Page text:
I returned last week from the European Powerlifting Conference. My trip to Ireland will be covered in a new post – sooner than a month from now, promise! Now I’m in midst of recovery and new cycle of studying and working until exhaustion – tired but at the moment happy. ❤
I have to tell I had big problems with training motivation before leaving to Ireland. I was aiming at competing in Finnish Powerlifting Nationals this year but just recently I found out it wouldn’t be possible and never will be.
I guess part of me had feared this as I had postponed going to a sports medicine specialist doctor to ask about therapeutic use exemption regarding the medicines I am using that are prohibited by WADA. Well…DHEA is a problem. That big a problem I cannot overcome. I need it to help with my menstrual cycle which was haywire before I started using DHEA, as well as for overall wellbeing and mental health. With my normal dose of 1.5-2 tablets of 25mg DHEA my blood levels of the most biggest metabolite DHEAS are just above lower limit of normal values. Not any higher. But WADA’s rules only allow exemption for DHEA use for patients with primary adrenal insufficiency. Well, as a secondary that was it, then. No bother to fight against that. I can’t make myself primary and even with primaries the highest allowed dose is 25mg.
I’m pissed off and disappointed but understand the reasons behind not allowing DHEA use. It’s still testosterone precursor and I could be getting unfair advantage due to using it, albeit I don’t produce any naturally. And there isn’t a Clinical Practice Guideline considering DHEA use with secondary adrenal insufficiency. Doctors/endocrinologists aren’t unanimous in prescribing it though many or even most secondary hypocortisolism patients lack DHEA. But as long as it’s role is controversial and there’s no consensus I understand and just have to accept WADA’s ruling that it is prohibited to use by me should I choose to compete.
I had a really tough time re-thinking about my motivations about powerlifting. I have always wanted to compete. I’m a competitive person. I wanted to show by competing that even a person with as many illnesses and disabilities like me can with hard and dedicated training and nutrition following evidence based program and training principles can get to lift at a National level. I wanted to set an example. To test my limits. To win. Now I have to rediscover all the other reasons I love my sport.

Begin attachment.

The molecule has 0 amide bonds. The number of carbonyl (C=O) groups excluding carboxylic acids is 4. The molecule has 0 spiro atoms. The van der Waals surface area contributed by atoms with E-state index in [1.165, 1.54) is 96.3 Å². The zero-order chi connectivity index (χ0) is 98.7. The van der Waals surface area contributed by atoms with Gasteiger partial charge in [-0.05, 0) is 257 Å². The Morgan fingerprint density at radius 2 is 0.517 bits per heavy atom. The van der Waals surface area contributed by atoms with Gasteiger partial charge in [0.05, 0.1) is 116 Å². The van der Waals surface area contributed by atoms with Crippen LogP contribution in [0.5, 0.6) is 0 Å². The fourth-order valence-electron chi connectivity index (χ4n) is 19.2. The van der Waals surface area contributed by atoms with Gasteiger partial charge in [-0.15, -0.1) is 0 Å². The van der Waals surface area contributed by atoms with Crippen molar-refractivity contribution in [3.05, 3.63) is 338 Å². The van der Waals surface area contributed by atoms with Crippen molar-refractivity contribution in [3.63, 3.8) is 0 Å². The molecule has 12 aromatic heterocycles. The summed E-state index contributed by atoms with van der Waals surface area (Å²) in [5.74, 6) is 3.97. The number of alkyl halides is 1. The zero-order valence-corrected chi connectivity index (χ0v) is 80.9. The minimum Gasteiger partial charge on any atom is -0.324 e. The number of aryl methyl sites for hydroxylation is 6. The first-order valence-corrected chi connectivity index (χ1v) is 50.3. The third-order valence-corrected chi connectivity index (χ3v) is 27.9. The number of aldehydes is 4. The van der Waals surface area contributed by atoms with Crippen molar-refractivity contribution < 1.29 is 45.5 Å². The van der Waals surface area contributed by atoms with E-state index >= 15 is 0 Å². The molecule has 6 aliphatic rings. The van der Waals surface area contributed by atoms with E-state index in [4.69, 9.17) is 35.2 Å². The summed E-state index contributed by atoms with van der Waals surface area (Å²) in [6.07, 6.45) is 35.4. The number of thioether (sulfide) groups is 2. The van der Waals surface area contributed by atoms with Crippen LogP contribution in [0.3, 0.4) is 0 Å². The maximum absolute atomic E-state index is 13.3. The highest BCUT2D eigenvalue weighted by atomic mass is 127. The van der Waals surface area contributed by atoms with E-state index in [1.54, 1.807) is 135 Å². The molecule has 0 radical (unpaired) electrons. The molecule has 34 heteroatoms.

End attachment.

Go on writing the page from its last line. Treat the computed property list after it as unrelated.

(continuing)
Of course I could go and compete in some other alliance’s meets. An alliance’s that doesn’t test it’s athletes. But as a doctor and an athlete and a person who stands for fair game and being healthy I cannot see myself to associate with a powerlifting alliance that allows it’s competitors to use doping. I think that it would make me part of the problem. That there is no straight and honest talk about the wide spread use of performance enhancing drugs in strength sports. And I don’t want to silently accept the false status quo that while (almost) everyone knows some lifters are using PEDs, no one admits it and rarely anyone talks about PED use in the sport freely. I want to represent and speak for clean sports. That you can be strong – as a woman, as a lifter, period – without succumbing to doping use. By hard work and perseverance. This is just my opinion and I don’t see a problem with people using PEDs as long as they’re honest about it and don’t try to pass as clean athletes. I hate cheating. Period.
So…I just have to make do. Without competing. Probably ever, if WADA doesn’t change the rules one day ;).
I was for a couple of days really disillusioned. Wondered why the heck am I doing this shit. Sweating. Grinding. Dragging myself to the gym when I was tired and overworked and probably more in need of a whole week just resting and sleeping. Doing all these heavy squats and hip thrusts and deadlifts until my legs burned and ached and shook. I could be doing something else! Something I enjoyed – loved – to do. Something that made me feel good about myself. Where I could have a sense of achievement. Get stronger mentally and physically. Find new friends across the globe. Something like…well, like powerlifting. As I thought about it, a chance of competing was always such a tiny amount of the allure of the sport that now when it’s taken away my love for powerlifting isn’t any smaller.
Once a powerlifter, always a powerlifter. All the wonderful things it has given me can never be taken away. The progress I’ve made as a lifter and a person and the friends I’ve found. The new level of ability to function and how much better I am now coping with my illnesses. This is, and will be, a huge part of my life, no matter what.